LUCID DREAMING

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     As I began researching I came across a new study of dreaming called lucid dreaming. I found this to be one of the most interesting aspects of the dream world. Lucid dreaming is described as the process in which you are sleeping and dreaming that you become consciously aware that you are dreaming. In this state you are now able to "access the conscious attributes of memory and volition while participating in the events and emotions of the ongoing dream" (Van de Castle 439). This study sparked an interest in me due to the fact that if lucid dreaming is true then there is a whole new door that would be opened to the dream world.  With the study of lucid dreaming, if it is true, then could it be possible for us to understand the full range of our minds and consciousness? One of the most influential psychotherapists in lucid dreaming was Carl Jung. As stated before in my paper he  was the first to propose the theory of lucid dreaming by saying that "we are dreaming all the time and it is only distractions of waking life that keeps us unaware" (Fontana 18). If that were true I believe a whole new dimension of our brains could be opened. By that I mean when we are lucid dreaming we are consciously able to fly and do things that our natural bodies inhabit us from doing. If we were allowed to place ourselves in a lucid dreaming state at any moment we wanted what would the world turn into? Could we individual in our own minds experience our own euphoric pleasure inside our mind? Could we act as our own individual therapists and offer our own selves what we needed? 

     Scientists have proven that Jung was somewhat correct in saying that we are dreaming all the time. Scientific research shows that physical mechanisms of R.E.M. sleep are only slightly functionally inhabited during the day, probably because of other physical or daily life stimulants (Fontana 18). In past religions people were unaware of the actual physical act of lucid dreaming so they referred to these dreams in a very mystical light (Fontana 18). People can practice to somewhat control their dreams during lucid dreaming it is impossible to have full control. Some people believe that our worlds in lucid dreams are only part of a "fake world" (Fontana 19). There are cases of dreams actually resembling being awake are sometimes mistaken for lucid dreams but this occurrence is known as "false awakening" (Fontana 19). False awakening is when dreams are "imbued with a vivid clarity similar to that of lucid dreams, yet the dreamer is not aware of dreaming, but believes that he or she is awake a dream a great deal" of getting up and having real life actions (Fontana 19). Lucid dreaming has been a valuable assistance to researchers trying to determine whether dream events occupy a normal time span or whether they condense time (Fontana 19).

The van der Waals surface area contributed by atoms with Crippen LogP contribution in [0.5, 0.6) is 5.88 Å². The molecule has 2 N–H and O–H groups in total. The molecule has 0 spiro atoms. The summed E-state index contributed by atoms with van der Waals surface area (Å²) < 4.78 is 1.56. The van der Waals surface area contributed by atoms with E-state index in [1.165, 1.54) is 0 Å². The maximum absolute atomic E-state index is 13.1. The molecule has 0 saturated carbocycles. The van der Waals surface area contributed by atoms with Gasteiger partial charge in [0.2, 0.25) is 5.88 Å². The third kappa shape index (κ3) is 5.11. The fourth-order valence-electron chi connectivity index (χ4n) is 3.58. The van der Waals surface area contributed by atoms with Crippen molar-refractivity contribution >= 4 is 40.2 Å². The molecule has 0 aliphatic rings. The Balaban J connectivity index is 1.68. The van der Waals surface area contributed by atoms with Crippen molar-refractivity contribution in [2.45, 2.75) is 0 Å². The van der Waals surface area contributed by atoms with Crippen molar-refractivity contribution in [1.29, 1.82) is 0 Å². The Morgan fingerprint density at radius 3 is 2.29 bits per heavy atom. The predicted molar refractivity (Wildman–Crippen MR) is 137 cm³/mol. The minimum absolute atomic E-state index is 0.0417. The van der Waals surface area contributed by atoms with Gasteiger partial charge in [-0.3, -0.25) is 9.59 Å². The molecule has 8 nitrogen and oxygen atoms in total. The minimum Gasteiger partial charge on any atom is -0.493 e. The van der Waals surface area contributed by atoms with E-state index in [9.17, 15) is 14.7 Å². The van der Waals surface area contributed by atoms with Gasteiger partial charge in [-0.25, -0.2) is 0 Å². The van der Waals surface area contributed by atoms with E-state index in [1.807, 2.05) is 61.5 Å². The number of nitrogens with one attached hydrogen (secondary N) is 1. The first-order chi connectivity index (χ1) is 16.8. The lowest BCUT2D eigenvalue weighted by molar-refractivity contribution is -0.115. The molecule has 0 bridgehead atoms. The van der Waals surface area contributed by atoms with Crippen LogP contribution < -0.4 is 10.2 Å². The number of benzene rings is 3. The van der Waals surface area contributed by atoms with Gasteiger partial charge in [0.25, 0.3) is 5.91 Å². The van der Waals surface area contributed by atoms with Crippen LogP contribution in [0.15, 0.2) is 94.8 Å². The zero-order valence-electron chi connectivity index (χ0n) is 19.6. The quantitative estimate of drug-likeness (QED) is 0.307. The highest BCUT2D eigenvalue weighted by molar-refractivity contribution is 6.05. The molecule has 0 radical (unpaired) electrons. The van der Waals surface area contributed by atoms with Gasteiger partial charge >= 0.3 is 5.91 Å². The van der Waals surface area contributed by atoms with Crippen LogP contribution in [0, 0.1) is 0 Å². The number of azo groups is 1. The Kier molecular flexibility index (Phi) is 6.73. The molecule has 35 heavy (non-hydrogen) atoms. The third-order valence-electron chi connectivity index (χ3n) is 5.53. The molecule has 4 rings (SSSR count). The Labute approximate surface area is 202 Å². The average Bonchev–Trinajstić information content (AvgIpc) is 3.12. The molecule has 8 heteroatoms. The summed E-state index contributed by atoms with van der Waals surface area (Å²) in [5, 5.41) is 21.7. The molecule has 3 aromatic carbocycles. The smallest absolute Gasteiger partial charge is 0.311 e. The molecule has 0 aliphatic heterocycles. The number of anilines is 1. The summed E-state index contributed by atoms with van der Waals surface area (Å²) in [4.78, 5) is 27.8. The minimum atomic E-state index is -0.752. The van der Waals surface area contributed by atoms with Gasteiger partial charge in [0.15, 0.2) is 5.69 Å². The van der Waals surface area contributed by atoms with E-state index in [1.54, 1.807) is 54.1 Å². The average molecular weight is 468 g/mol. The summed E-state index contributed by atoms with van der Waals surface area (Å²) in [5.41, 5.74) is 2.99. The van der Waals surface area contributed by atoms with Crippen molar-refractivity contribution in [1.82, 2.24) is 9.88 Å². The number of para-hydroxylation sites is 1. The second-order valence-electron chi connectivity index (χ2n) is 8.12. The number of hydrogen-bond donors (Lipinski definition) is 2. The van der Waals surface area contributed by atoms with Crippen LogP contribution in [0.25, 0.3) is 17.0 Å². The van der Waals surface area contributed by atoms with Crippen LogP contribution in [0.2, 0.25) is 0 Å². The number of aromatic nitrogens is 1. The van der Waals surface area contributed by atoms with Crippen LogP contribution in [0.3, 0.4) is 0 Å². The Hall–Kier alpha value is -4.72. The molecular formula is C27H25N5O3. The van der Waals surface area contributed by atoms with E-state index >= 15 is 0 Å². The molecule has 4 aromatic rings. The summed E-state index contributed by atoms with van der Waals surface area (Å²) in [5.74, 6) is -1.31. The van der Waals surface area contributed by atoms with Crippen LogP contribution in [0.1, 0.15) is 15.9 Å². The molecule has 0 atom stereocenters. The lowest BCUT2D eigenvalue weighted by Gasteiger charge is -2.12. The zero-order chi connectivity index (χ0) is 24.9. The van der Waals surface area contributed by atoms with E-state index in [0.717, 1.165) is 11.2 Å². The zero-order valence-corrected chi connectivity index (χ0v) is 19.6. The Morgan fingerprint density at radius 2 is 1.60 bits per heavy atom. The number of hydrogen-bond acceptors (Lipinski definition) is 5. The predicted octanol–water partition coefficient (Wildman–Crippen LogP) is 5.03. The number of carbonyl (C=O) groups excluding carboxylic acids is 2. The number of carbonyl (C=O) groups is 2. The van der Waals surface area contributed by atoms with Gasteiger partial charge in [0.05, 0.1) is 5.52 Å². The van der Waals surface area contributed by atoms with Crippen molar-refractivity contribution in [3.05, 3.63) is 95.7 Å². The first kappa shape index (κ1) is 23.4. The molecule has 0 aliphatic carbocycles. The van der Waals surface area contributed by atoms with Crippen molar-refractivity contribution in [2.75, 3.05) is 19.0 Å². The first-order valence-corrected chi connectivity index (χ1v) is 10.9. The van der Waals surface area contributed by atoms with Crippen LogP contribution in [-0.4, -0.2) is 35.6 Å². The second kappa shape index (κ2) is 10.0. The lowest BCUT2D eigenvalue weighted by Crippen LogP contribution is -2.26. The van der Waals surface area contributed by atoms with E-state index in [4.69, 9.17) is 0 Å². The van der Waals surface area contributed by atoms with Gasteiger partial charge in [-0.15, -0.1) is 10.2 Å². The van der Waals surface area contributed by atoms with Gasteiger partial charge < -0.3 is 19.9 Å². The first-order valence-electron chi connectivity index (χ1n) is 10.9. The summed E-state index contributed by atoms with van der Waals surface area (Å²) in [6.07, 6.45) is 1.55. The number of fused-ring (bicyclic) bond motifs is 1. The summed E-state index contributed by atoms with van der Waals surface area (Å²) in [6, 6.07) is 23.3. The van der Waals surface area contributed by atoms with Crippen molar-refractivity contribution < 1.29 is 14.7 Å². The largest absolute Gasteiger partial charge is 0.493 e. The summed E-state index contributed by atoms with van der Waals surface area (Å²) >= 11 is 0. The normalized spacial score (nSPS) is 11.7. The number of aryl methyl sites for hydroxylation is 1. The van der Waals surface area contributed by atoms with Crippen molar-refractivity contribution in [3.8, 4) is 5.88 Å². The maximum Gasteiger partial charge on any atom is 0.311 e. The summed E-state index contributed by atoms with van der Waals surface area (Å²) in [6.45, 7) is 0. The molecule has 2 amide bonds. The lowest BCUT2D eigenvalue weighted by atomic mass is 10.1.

A better way to describe lucid dreaming was said by an unknown author "if dreaming is considered to be an altered state of consciousness, than lucid dreaming can be an altered state of dreaming" (Fontana 20).  I believed that lucid dreaming will be my biggest clue into understanding if dreams are important to understand. If it is possible to be a part of your dreams than our mental capacities can be unlimited. We could fully understand and take part of what our minds are trying to tell us during the middle of the night when we are dreaming. So what happens when we have lucid dreams? We already know that it means to have control over our dreams. But what does it mean to have control? Two scientists named Lynne Levitan and Stephen LaBerge defined lucid dreaming as having enhanced control over their dreams. Control defined by them was "the ability to determine or influence the course of events" (www.lucidity.com). As discussed before in my paper was the ancient view of incubation. Incubation has been compared to being the same as lucid dreaming but according to Levitan and Laberge, incubation is more like predetermination. Predetermination is another way of dreaming in which you decide upon your setting or topic of the dream prior to sleep (www.lucidity.com). Ancient incubation rituals priests or shamans picked and thought of a dream topic in which they believed a higher power would give them answer to.